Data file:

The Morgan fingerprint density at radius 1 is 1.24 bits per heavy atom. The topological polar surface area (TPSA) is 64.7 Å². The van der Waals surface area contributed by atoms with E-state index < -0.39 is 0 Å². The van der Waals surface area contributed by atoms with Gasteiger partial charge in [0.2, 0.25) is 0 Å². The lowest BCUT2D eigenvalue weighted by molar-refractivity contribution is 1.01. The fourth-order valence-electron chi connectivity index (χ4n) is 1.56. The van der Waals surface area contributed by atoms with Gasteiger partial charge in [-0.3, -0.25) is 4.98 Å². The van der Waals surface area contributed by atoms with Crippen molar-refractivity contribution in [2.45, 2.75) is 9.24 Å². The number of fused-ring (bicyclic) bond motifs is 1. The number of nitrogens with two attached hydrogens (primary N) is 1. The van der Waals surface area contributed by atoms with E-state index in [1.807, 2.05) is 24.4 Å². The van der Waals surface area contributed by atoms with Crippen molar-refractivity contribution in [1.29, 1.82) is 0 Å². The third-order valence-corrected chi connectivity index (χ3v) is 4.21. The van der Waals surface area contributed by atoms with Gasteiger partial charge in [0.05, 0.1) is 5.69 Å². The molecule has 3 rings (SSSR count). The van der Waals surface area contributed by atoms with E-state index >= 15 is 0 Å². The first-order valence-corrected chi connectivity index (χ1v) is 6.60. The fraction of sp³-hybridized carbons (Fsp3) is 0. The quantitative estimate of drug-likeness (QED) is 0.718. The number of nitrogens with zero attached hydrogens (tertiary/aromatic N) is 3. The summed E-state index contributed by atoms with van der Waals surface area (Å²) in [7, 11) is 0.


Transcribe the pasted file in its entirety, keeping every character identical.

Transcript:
The Morgan fingerprint density at radius 1 is 1.24 bits per heavy atom. The topological polar surface area (TPSA) is 64.7 Å². The van der Waals surface area contributed by atoms with E-state index < -0.39 is 0 Å². The van der Waals surface area contributed by atoms with Gasteiger partial charge in [0.2, 0.25) is 0 Å². The lowest BCUT2D eigenvalue weighted by molar-refractivity contribution is 1.01. The fourth-order valence-electron chi connectivity index (χ4n) is 1.56. The van der Waals surface area contributed by atoms with Gasteiger partial charge in [-0.3, -0.25) is 4.98 Å². The van der Waals surface area contributed by atoms with Crippen molar-refractivity contribution in [2.45, 2.75) is 9.24 Å². The number of fused-ring (bicyclic) bond motifs is 1. The number of nitrogens with two attached hydrogens (primary N) is 1. The van der Waals surface area contributed by atoms with E-state index in [1.807, 2.05) is 24.4 Å². The van der Waals surface area contributed by atoms with Crippen molar-refractivity contribution in [1.29, 1.82) is 0 Å². The third-order valence-corrected chi connectivity index (χ3v) is 4.21. The van der Waals surface area contributed by atoms with Gasteiger partial charge in [0.05, 0.1) is 5.69 Å². The molecule has 3 rings (SSSR count). The van der Waals surface area contributed by atoms with E-state index >= 15 is 0 Å². The first-order valence-corrected chi connectivity index (χ1v) is 6.60. The fraction of sp³-hybridized carbons (Fsp3) is 0. The quantitative estimate of drug-likeness (QED) is 0.718. The number of nitrogens with zero attached hydrogens (tertiary/aromatic N) is 3. The summed E-state index contributed by atoms with van der Waals surface area (Å²) in [7, 11) is 0.